In 1987, Electric Light Orchestra head honcho Jeff Lynne sat in as producer with ex-Beatle George Harrison on his hugely popular ‘Cloud Nine’ album. The combination of Harrison’s gift for pop melodies and Lynne’s very distinctive production sound (often revolving around filtered harmony vocals and a gated snare drum leading to a very compressed sound) led to the album being a multi-million seller. The sessions also gave birth to the greatest supergroup ever – The Traveling Wilburys, comprising Harrison, Lynne, Bob Dylan, Tom Petty and Roy Orbison. While some people overlook Lynne’s contribution to the group, it is his studio expertise which, perhaps, brings the most to what we now think of as the “Wilbury sound”.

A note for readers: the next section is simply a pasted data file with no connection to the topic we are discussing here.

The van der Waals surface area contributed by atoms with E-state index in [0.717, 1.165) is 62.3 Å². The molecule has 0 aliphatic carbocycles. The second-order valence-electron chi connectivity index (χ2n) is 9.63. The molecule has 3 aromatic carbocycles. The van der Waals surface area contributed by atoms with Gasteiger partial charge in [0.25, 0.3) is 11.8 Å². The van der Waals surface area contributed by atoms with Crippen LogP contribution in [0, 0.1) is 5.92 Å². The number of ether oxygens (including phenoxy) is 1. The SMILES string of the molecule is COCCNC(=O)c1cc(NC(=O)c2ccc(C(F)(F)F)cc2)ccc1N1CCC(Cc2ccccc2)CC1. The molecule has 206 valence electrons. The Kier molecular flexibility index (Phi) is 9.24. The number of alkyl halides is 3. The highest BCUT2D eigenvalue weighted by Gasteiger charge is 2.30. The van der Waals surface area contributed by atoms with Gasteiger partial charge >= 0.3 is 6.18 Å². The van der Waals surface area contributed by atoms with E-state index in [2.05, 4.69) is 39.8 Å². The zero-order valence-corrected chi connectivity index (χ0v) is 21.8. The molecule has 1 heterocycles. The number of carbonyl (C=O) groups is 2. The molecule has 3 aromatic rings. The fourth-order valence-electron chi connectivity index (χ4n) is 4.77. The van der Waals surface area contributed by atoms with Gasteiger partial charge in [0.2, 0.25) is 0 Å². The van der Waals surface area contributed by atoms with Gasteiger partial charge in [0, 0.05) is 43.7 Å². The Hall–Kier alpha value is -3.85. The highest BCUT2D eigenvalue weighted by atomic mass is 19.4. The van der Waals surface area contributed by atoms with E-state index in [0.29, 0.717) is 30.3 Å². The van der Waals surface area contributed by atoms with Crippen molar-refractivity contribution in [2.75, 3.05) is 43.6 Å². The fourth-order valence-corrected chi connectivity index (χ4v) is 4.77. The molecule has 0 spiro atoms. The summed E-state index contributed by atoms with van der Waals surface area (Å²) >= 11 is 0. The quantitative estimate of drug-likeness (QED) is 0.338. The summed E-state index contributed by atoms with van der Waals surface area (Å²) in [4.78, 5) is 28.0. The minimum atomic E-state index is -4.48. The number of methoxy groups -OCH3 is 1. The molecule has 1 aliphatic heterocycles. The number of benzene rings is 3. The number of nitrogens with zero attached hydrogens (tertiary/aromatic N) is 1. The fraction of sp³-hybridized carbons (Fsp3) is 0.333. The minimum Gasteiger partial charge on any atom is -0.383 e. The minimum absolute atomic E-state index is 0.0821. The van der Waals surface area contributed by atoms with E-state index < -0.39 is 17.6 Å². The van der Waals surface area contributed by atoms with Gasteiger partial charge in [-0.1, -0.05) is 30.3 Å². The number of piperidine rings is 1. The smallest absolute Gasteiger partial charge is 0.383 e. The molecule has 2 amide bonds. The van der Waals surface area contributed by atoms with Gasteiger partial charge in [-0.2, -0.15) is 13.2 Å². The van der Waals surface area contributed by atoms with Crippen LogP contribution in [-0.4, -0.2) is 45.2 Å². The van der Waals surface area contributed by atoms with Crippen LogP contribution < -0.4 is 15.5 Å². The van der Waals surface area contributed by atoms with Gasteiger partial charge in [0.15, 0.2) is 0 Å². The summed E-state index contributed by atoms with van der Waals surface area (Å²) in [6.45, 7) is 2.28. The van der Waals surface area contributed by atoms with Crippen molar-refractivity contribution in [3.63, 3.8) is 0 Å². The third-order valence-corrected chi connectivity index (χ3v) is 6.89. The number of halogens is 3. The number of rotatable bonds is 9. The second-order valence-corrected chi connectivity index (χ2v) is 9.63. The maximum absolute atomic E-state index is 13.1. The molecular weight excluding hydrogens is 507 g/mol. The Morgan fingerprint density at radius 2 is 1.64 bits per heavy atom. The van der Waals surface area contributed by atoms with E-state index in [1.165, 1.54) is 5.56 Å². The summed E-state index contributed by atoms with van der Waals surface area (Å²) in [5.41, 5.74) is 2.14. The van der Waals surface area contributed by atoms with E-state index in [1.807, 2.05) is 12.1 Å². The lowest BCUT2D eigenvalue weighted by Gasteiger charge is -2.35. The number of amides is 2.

Following Eric Clapton’s 1992 appearance on ‘MTV Unplugged’, in terms of inspiration, his recorded output floundered for two decades. While three albums of blues covers (one made up of standards, two of Robert Johnson numbers) are full of enjoyable moments, the rest of his post- ‘Unplugged’ work hardly ever hints at any former glories. At best (as with parts of 2001’s ‘Reptile’), these albums represent a once-fiery musician drifting into late middle age with wishy-washy results, while at worst (1998’s ‘Pilgrim’ and 2010’s ‘Clapton’), the albums are full of easy listening material which the younger Clapton possibly wouldn’t have given the time of day. On his pompously packaged eponymous release of 2010, the clean and sober Eric Clapton had a fixation with 30s and 40s jazz standards and – in comparison to his much younger self – had largely become a musical irrelevance. A somewhat legendary irrelevance, perhaps, but fact is, ‘Clapton’ (the album) presented very little that would interest anyone but the most died in the wool fan…and even some of those found the record to be often forgettable.